It's raining again, but how fitting--it's October, it's chilly, water drips and I sit here and look out at it.  

Outside-in: my way of living, my modus vivendi.  I confessed as much to a friend recently that one of my favorite things might be escaping a room full of people (laughing, interrupting, enjoying) and sitting on the bed one room over from the action. Even better if I can lay on my stomach and write, listening to the muted warbled voices, the eruptions of laugher, the pauses. Not knowing what I am missing, knowing that they really don't need me around. It's a lonely but somehow warm feeling, a lovely familiar one to me.  

I often feel left out, though I think for the most part it's self imposed or imagined. This summer, we hosted an outdoor concert in our backyard, and in the lingering crowd, a group of women (friends, mostly) circled chairs together. I didn't elbow in, I didn't hover around shoulders. I just noticed the circle, noticed my place outside. My husband nudged, "just get in there!" but I didn't mind. It wasn't intentional on their part (thank God that middle school is long past), and I felt familiar, observant. A moth drawn to a lit window. I like the luxury of being a little clueless, feeling a little sad about it.

Everything is wet and cold outside of my window, but in here it's warm and light and dry.  Makes me feel warmer for the difference.  

I just noticed that the muscadine leaves are turning, though we had not a muscadine to show. We're beginning to wonder if it's because it's lonely, if you need two muscadine vines to produce.  But it grows up there anyway, twining and reaching over a chain link fence. Ignored mostly. Until there's a change, until there's a turning.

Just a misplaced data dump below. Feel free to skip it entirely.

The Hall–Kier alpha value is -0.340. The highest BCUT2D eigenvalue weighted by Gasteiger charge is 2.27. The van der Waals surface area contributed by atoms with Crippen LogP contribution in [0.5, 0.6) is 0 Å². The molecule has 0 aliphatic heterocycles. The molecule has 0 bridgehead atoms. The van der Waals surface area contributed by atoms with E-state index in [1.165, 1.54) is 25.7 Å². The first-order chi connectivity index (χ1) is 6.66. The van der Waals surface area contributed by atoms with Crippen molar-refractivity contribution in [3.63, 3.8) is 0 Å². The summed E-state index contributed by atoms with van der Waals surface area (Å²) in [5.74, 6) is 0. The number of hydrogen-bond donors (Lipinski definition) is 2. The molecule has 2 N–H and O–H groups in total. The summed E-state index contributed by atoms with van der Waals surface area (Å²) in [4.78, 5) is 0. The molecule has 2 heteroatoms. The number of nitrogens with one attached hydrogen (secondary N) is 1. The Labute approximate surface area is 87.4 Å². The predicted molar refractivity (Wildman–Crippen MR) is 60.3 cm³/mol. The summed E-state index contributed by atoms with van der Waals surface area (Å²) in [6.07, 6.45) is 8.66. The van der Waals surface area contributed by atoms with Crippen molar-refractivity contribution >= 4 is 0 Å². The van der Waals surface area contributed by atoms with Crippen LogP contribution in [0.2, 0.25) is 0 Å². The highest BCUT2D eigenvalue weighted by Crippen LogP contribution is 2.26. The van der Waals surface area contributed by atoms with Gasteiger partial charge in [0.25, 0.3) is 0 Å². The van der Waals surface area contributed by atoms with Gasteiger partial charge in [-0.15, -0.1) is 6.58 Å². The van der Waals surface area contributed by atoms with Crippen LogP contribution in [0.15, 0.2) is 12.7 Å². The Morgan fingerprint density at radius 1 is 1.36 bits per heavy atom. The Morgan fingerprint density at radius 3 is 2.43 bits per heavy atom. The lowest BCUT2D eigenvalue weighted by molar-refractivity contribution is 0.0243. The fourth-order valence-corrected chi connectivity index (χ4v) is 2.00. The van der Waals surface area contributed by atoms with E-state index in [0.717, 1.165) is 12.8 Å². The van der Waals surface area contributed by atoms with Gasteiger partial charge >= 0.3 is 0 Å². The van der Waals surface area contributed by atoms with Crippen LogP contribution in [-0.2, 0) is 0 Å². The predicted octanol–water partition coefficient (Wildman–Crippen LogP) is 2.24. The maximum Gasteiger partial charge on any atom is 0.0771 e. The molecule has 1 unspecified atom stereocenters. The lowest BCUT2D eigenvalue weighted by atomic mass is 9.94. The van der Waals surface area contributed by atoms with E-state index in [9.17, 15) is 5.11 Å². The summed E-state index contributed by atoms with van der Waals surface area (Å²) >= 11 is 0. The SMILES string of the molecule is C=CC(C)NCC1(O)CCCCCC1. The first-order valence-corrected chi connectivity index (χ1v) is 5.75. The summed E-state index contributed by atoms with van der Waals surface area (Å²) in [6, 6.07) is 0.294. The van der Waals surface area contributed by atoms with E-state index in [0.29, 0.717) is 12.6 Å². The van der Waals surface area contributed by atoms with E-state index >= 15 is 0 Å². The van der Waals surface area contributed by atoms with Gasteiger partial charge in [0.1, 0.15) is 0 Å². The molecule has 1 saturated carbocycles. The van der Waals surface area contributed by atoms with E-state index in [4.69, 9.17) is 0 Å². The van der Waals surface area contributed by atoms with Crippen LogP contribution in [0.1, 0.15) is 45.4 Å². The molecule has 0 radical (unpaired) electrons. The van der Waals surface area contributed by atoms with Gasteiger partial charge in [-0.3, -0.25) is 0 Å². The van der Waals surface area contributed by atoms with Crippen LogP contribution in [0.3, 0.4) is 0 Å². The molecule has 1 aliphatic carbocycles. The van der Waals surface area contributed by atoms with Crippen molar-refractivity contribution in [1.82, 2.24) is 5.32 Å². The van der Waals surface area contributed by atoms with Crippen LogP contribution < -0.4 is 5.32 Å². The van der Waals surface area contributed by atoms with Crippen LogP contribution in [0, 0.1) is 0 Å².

And I get that I need others to push me along, that I can't retreat and retract and think that it's healthy or productive. When I am with friends, I learn so much about how relationship and commuinty causes growth. I might need my room-away moments, but I need that full room reverrerating through the wall too. Reminding me. 

So I fill our weeks with meals shared, with gatherings: I fill our chairs with friends new and long known...and I sneak away to comfort a waking child and feel that other-room stirring, that comfort that I am home not-quite. That I'm known not-quite. 

Carson McCullers wrote that "we are homesick most for the places we've never known," and I know that I'm understood, that the few of you that read this may understand too. Like that muscadine vine, my thoughts trail away fruitless but growing, getting at a changing something in the air. 

AuthorBeth Ables